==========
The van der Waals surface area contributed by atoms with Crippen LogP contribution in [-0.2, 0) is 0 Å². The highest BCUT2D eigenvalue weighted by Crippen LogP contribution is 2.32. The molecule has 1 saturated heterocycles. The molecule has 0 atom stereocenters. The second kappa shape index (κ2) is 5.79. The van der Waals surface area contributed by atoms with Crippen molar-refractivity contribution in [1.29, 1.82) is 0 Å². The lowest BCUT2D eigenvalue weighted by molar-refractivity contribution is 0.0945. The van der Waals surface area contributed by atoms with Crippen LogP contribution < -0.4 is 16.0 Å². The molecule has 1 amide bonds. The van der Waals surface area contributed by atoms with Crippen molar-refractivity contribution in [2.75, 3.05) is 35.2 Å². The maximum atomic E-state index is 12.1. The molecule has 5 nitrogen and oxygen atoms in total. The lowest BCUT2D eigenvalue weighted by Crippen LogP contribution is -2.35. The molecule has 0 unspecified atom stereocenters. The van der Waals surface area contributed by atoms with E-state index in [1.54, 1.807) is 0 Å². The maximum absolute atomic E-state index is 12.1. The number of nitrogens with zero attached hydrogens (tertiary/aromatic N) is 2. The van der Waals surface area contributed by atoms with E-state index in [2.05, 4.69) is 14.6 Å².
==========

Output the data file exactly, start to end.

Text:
The van der Waals surface area contributed by atoms with Crippen LogP contribution in [-0.2, 0) is 0 Å². The highest BCUT2D eigenvalue weighted by Crippen LogP contribution is 2.32. The molecule has 1 saturated heterocycles. The molecule has 0 atom stereocenters. The second kappa shape index (κ2) is 5.79. The van der Waals surface area contributed by atoms with Crippen molar-refractivity contribution in [1.29, 1.82) is 0 Å². The lowest BCUT2D eigenvalue weighted by molar-refractivity contribution is 0.0945. The van der Waals surface area contributed by atoms with Crippen LogP contribution < -0.4 is 16.0 Å². The molecule has 1 amide bonds. The van der Waals surface area contributed by atoms with Crippen molar-refractivity contribution in [2.75, 3.05) is 35.2 Å². The maximum atomic E-state index is 12.1. The molecule has 5 nitrogen and oxygen atoms in total. The lowest BCUT2D eigenvalue weighted by Crippen LogP contribution is -2.35. The molecule has 0 unspecified atom stereocenters. The van der Waals surface area contributed by atoms with E-state index in [1.54, 1.807) is 0 Å². The maximum absolute atomic E-state index is 12.1. The number of nitrogens with zero attached hydrogens (tertiary/aromatic N) is 2. The van der Waals surface area contributed by atoms with E-state index in [2.05, 4.69) is 14.6 Å².